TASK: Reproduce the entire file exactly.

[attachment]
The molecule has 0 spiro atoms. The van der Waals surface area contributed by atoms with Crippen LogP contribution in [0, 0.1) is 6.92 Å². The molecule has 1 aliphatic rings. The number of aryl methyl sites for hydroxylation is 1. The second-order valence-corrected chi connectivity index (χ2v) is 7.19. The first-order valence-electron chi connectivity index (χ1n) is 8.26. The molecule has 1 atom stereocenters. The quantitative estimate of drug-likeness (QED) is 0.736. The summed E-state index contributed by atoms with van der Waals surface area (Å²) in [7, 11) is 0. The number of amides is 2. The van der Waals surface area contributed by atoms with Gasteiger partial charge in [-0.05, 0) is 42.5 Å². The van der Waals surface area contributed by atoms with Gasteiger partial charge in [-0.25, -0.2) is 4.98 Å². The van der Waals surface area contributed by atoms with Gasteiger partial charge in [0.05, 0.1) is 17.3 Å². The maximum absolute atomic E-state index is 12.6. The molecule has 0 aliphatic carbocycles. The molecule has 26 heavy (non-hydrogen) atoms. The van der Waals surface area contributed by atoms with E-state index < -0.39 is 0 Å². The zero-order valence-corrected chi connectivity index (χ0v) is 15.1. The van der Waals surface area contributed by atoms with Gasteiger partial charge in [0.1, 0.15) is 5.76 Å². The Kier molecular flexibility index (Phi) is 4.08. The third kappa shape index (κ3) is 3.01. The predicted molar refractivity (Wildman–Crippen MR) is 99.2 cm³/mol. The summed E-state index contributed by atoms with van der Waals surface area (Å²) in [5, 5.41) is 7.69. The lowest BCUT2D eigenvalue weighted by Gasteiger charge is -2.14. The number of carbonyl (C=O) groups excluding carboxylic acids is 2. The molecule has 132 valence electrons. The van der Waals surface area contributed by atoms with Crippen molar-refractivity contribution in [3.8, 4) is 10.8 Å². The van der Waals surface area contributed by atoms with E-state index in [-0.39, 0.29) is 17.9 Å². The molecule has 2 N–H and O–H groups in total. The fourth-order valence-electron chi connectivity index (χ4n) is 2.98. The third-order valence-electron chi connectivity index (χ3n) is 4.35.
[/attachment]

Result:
The molecule has 0 spiro atoms. The van der Waals surface area contributed by atoms with Crippen LogP contribution in [0, 0.1) is 6.92 Å². The molecule has 1 aliphatic rings. The number of aryl methyl sites for hydroxylation is 1. The second-order valence-corrected chi connectivity index (χ2v) is 7.19. The first-order valence-electron chi connectivity index (χ1n) is 8.26. The molecule has 1 atom stereocenters. The quantitative estimate of drug-likeness (QED) is 0.736. The summed E-state index contributed by atoms with van der Waals surface area (Å²) in [7, 11) is 0. The number of amides is 2. The van der Waals surface area contributed by atoms with Gasteiger partial charge in [-0.05, 0) is 42.5 Å². The van der Waals surface area contributed by atoms with Gasteiger partial charge in [-0.25, -0.2) is 4.98 Å². The van der Waals surface area contributed by atoms with Gasteiger partial charge in [0.05, 0.1) is 17.3 Å². The maximum absolute atomic E-state index is 12.6. The molecule has 0 aliphatic carbocycles. The molecule has 26 heavy (non-hydrogen) atoms. The van der Waals surface area contributed by atoms with E-state index < -0.39 is 0 Å². The zero-order valence-corrected chi connectivity index (χ0v) is 15.1. The van der Waals surface area contributed by atoms with Gasteiger partial charge in [0.1, 0.15) is 5.76 Å². The Kier molecular flexibility index (Phi) is 4.08. The third kappa shape index (κ3) is 3.01. The predicted molar refractivity (Wildman–Crippen MR) is 99.2 cm³/mol. The summed E-state index contributed by atoms with van der Waals surface area (Å²) in [5, 5.41) is 7.69. The lowest BCUT2D eigenvalue weighted by Gasteiger charge is -2.14. The number of carbonyl (C=O) groups excluding carboxylic acids is 2. The molecule has 132 valence electrons. The van der Waals surface area contributed by atoms with Crippen molar-refractivity contribution in [3.8, 4) is 10.8 Å². The van der Waals surface area contributed by atoms with E-state index in [-0.39, 0.29) is 17.9 Å². The molecule has 2 N–H and O–H groups in total. The fourth-order valence-electron chi connectivity index (χ4n) is 2.98. The third-order valence-electron chi connectivity index (χ3n) is 4.35.